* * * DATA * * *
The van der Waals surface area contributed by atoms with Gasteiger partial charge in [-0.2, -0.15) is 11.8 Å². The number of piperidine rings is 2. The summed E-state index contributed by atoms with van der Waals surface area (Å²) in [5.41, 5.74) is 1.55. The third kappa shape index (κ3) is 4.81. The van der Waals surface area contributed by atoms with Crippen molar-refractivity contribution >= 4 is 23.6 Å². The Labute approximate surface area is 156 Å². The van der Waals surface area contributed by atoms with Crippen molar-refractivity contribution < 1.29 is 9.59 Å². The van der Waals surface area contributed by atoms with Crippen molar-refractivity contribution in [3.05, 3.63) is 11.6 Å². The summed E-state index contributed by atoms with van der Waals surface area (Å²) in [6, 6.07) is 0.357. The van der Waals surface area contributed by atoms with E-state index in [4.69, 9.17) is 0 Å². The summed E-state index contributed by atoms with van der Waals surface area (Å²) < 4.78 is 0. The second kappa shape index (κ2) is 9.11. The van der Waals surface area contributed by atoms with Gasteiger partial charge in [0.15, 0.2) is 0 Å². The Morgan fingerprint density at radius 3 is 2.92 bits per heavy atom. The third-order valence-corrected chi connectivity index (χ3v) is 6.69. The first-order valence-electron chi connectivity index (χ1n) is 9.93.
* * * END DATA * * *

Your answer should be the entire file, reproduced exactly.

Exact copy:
The van der Waals surface area contributed by atoms with Gasteiger partial charge in [-0.2, -0.15) is 11.8 Å². The number of piperidine rings is 2. The summed E-state index contributed by atoms with van der Waals surface area (Å²) in [5.41, 5.74) is 1.55. The third kappa shape index (κ3) is 4.81. The van der Waals surface area contributed by atoms with Crippen molar-refractivity contribution >= 4 is 23.6 Å². The Labute approximate surface area is 156 Å². The van der Waals surface area contributed by atoms with Crippen molar-refractivity contribution < 1.29 is 9.59 Å². The van der Waals surface area contributed by atoms with Crippen molar-refractivity contribution in [3.05, 3.63) is 11.6 Å². The summed E-state index contributed by atoms with van der Waals surface area (Å²) in [6, 6.07) is 0.357. The van der Waals surface area contributed by atoms with E-state index in [4.69, 9.17) is 0 Å². The summed E-state index contributed by atoms with van der Waals surface area (Å²) < 4.78 is 0. The second kappa shape index (κ2) is 9.11. The van der Waals surface area contributed by atoms with Gasteiger partial charge in [0.15, 0.2) is 0 Å². The Morgan fingerprint density at radius 3 is 2.92 bits per heavy atom. The third-order valence-corrected chi connectivity index (χ3v) is 6.69. The first-order valence-electron chi connectivity index (χ1n) is 9.93.